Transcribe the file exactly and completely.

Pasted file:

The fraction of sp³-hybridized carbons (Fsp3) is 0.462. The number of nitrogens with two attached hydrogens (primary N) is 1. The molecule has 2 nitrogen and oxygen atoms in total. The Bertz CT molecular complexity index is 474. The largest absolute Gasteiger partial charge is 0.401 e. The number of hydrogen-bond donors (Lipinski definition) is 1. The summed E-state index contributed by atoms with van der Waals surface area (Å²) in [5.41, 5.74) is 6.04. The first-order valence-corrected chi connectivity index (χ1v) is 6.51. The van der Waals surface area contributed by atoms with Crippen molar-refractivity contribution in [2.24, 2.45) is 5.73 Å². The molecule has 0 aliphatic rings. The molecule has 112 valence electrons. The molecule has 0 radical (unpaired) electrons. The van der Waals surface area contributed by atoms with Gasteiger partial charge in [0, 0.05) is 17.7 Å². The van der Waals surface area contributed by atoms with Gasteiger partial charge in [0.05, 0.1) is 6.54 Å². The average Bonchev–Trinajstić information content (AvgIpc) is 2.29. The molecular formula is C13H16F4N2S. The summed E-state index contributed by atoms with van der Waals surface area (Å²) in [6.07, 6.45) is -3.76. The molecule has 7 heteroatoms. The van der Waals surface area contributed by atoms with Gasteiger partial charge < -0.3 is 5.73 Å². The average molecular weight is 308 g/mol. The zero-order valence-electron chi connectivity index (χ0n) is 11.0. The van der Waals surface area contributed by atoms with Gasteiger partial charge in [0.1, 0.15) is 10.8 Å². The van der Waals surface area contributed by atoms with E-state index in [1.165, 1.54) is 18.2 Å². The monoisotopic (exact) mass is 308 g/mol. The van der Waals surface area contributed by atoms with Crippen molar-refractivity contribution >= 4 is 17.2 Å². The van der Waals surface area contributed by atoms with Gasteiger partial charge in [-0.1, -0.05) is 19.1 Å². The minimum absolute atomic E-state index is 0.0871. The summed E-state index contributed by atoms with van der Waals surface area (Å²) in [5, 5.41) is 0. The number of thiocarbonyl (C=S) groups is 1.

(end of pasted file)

The fraction of sp³-hybridized carbons (Fsp3) is 0.462. The number of nitrogens with two attached hydrogens (primary N) is 1. The molecule has 2 nitrogen and oxygen atoms in total. The Bertz CT molecular complexity index is 474. The largest absolute Gasteiger partial charge is 0.401 e. The number of hydrogen-bond donors (Lipinski definition) is 1. The summed E-state index contributed by atoms with van der Waals surface area (Å²) in [5.41, 5.74) is 6.04. The first-order valence-corrected chi connectivity index (χ1v) is 6.51. The van der Waals surface area contributed by atoms with Crippen molar-refractivity contribution in [2.24, 2.45) is 5.73 Å². The molecule has 0 aliphatic rings. The molecule has 112 valence electrons. The molecule has 0 radical (unpaired) electrons. The van der Waals surface area contributed by atoms with Gasteiger partial charge in [0, 0.05) is 17.7 Å². The van der Waals surface area contributed by atoms with Gasteiger partial charge in [0.05, 0.1) is 6.54 Å². The average Bonchev–Trinajstić information content (AvgIpc) is 2.29. The molecular formula is C13H16F4N2S. The summed E-state index contributed by atoms with van der Waals surface area (Å²) in [6.07, 6.45) is -3.76. The molecule has 7 heteroatoms. The van der Waals surface area contributed by atoms with Gasteiger partial charge < -0.3 is 5.73 Å². The average molecular weight is 308 g/mol. The zero-order valence-electron chi connectivity index (χ0n) is 11.0. The van der Waals surface area contributed by atoms with Gasteiger partial charge in [0.1, 0.15) is 10.8 Å². The van der Waals surface area contributed by atoms with E-state index in [1.165, 1.54) is 18.2 Å². The monoisotopic (exact) mass is 308 g/mol. The van der Waals surface area contributed by atoms with Crippen molar-refractivity contribution >= 4 is 17.2 Å². The van der Waals surface area contributed by atoms with Gasteiger partial charge in [-0.1, -0.05) is 19.1 Å². The minimum absolute atomic E-state index is 0.0871. The summed E-state index contributed by atoms with van der Waals surface area (Å²) in [5, 5.41) is 0. The number of thiocarbonyl (C=S) groups is 1.